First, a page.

On October 1989, as the primary tv photographs of the autumn of the Berlin Wall started to be broadcast, Kai Wiedenhöfer, a 23-year-old scholar photographer, used to be attending a symposium in Dortmund with the well known American photojournalist Leonard Freed.
Triggered by way of Freed, Wiedenhöfer made up our minds to skip his categories and head east that night time. Achieving the Herleshausen checkpoint, he used to be greeted by way of a 10km queue of site visitors heading west.
By means of 6am the next morning he used to be taking photos on Berlin’s Potsdamer Platz. “When we crossed the Herleshausen checkpoint we realised everybody used to be treating it like a birthday celebration,” he says. “Everybody used to be celebrating.”
Two of the images Wiedenhöfer took that morning in Berlin are these days on view in Belfast, blown as much as 3 metres by way of four.five metres and displayed on probably the most “peace partitions” or “peace traces” constructed to divide Catholics and Protestants. Those pasted photographs are a part of Wall on Wall, his long-term challenge to dramatise the boundaries and fences that divide other folks around the globe.
Different symbols of bodily department he has visited come with the US-Mexican border, Cyprus, the demilitarised zone between the 2 Koreas and the concrete boundaries that separate Sunni and Shia neighbourhoods in Baghdad.
His travels have solidified his view that such partitions and fences are profound symbols of failure.
“For me,” he says, “the importance of what took place in 1989 used to be this sense: ‘Now we now have a unfastened global. There’s not more fucking borders!’ Everybody used to be satisfied on the time. You take into accout [Francis Fukuyama’s] Finish of Historical past?” He laughs on the reminiscence, then provides: “Then I witnessed what took place within the occupied Palestinian territories.
“The autumn of the [Berlin] Wall used to be a super-strong image. It used to be a type of uncommon instances the place the whole thing crystalises round a unmarried level. It wasn’t about reunification of Germany however the finish of a undeniable global order.
“The purpose of the Berlin Wall used to be that it symbolised this large downside, which used to be the loss of conversation between the 2 aspects. It used to be just like the wall of silence in a foul courting. When you don’t communicate on your counterpart, you construct a wall and the issue simply will get worse.”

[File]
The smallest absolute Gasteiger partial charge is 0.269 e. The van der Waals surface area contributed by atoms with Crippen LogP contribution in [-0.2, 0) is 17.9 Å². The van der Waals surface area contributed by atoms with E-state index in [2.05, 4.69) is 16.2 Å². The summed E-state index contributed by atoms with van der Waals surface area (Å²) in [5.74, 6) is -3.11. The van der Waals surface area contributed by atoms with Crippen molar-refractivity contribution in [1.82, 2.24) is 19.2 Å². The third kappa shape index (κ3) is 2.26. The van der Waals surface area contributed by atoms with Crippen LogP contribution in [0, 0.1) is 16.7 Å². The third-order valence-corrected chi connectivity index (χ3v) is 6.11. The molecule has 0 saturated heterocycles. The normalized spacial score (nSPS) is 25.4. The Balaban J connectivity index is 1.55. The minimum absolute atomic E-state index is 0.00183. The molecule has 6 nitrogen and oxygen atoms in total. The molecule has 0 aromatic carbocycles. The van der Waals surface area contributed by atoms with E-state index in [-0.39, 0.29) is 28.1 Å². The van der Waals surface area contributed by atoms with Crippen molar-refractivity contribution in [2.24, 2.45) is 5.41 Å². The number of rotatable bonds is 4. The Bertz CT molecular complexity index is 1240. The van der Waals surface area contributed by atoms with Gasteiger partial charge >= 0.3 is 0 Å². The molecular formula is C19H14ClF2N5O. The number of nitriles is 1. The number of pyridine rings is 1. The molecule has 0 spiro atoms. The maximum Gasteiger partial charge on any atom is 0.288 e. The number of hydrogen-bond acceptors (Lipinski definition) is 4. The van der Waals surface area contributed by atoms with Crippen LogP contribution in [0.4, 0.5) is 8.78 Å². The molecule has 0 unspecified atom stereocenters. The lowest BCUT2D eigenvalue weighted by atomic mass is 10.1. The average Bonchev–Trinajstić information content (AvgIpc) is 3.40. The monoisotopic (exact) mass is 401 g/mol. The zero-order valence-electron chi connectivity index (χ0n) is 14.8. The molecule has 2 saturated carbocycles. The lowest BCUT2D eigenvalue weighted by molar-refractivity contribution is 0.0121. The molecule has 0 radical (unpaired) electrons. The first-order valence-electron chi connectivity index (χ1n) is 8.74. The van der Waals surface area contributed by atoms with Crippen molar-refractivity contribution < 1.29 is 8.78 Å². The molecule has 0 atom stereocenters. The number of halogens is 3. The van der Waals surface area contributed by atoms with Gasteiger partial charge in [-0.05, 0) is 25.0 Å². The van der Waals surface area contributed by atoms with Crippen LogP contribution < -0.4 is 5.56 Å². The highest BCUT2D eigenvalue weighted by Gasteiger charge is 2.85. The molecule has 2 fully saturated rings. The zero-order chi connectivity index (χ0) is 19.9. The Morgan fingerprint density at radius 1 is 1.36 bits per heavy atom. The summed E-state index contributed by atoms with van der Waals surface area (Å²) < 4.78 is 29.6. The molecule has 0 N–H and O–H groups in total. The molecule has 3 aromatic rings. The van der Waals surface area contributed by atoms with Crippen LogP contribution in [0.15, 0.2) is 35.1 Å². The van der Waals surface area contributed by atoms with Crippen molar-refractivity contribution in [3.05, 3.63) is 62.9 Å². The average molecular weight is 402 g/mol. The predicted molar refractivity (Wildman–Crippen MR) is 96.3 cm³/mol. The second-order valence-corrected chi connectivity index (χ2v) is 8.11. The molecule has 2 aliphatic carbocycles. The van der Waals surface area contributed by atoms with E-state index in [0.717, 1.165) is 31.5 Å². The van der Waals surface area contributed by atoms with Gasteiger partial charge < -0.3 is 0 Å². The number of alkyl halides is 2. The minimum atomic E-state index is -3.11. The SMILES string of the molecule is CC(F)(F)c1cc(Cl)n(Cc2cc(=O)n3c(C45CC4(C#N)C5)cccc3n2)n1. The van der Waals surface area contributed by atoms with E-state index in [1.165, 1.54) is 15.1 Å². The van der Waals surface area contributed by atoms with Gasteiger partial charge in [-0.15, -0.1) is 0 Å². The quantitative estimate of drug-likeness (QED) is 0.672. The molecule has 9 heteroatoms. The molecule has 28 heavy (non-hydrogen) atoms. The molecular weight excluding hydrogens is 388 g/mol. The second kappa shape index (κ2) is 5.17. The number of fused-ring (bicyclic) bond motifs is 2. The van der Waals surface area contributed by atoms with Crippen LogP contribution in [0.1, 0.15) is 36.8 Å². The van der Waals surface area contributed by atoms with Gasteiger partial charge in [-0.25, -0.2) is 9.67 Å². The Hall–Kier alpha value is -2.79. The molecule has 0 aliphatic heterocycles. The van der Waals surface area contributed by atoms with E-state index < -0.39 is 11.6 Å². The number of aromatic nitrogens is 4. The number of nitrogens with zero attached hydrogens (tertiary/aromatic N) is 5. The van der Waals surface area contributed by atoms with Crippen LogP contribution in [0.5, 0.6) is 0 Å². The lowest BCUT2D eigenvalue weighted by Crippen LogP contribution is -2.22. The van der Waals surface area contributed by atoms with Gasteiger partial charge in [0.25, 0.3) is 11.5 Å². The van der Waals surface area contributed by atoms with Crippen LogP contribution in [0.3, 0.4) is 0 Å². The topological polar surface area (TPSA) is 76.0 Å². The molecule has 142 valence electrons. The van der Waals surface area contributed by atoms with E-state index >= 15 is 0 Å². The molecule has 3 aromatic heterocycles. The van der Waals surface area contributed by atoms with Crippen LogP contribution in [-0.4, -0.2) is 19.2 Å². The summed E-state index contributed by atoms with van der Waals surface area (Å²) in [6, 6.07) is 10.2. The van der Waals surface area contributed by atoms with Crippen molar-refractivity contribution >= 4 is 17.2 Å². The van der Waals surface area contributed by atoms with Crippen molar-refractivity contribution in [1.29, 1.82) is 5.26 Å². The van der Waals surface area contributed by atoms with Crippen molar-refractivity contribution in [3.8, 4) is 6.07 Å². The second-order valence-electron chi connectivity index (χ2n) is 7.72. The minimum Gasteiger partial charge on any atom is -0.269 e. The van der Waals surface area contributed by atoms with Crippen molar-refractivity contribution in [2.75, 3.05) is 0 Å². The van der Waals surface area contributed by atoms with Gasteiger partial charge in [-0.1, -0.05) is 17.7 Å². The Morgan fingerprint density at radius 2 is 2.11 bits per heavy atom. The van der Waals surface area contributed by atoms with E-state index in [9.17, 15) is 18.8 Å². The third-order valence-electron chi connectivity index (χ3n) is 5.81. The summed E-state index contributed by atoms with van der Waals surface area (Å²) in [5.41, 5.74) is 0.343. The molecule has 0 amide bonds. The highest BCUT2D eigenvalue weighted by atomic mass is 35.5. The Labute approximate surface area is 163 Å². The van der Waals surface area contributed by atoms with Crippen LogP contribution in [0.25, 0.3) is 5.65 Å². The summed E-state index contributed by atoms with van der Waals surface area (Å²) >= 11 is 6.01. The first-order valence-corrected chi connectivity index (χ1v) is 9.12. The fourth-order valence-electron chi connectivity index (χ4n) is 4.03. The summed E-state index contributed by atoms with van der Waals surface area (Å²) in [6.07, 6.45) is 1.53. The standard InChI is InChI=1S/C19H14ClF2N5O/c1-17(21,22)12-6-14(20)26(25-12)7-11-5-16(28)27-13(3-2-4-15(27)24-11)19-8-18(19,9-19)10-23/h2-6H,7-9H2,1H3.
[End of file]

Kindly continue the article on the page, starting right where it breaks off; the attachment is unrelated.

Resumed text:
Those emotions have been rekindled for him when, in the middle of the 2d Intifada in 2003, he started documenting the development by way of Israel of a limiteless barrier setting apart Israelis and Palestinians that sliced thru city spaces and nation-state alike, together with the outskirts of Jerusalem.
He says he realised immediately that what he used to be seeing used to be the start of the similar procedure he had observed with the autumn of the Berlin Wall, a shuttering of the opportunity of coexistence between Israelis and Palestinians.
The combo of the 2 moments – the autumn of 1 dividing wall and the development of every other – led Wiedenhöfer to Wall on Wall, which noticed him show massive photographs of the Israeli separation wall at the remnants of the Berlin Wall on the outside East Aspect Gallery. The exhibition in Belfast, that includes 3 dozen massive photographs of boundaries he has photographed around the globe, repeats the workout.
The Berlin exhibition used to be now not with out controversy. Critics instructed that the juxtaposition of the Berlin Wall and Israel’s separation barrier amounted to antisemitic images, and it additionally triggered anxiousness amongst Berlin’s conservative native politicians.
The Belfast show off has run into other issues. It used to be first of all funded by way of the German international ministry, however the German executive pulled out over the political optics of Brexit, forcing a two-week name to fulfill the shortfall met partially by way of a £10,000 donation from Purple Floyd’s Roger Waters.
“One of the most issues that hyperlinks all of the partitions and boundaries is the insistence by way of those that construct them that every wall is exclusive and that you can’t examine the other partitions,” Wiedenhöfer says. “One of the most criticisms from some other folks of the unique Berlin exhibition used to be that in case you publish photos of the separation wall at the remnants of the Berlin Wall you have been making that comparability.
“However the level I’m seeking to make is other. It’s that what connects some of these partitions is an issue you can’t clear up thru negotiation, so that you construct a wall and make the issue worse. This is a observation this is inherent within the development of some of these partitions – if it is for financial causes, to split Catholic and Protestant, Sunni and Shias – it marks the issue as insoluble.”
For the ultimate 15 years Wiedenhöfer has lived in Berlin, in what used to be as soon as the GDR at the east facet of town. He nonetheless is going out to take photos on anniversaries of the wall’s fall, however feels town itself has grow to be much less exceptional amongst Ecu towns because the many years have handed and Berlin has gentrified.
“It’s changing into simply every other position, like Paris or London,” he says.
Satirically, in all probability, the normalisation of Berlin through the years underscores his level: that in spite of everything the destruction of boundaries that divide is extra vital than their development.
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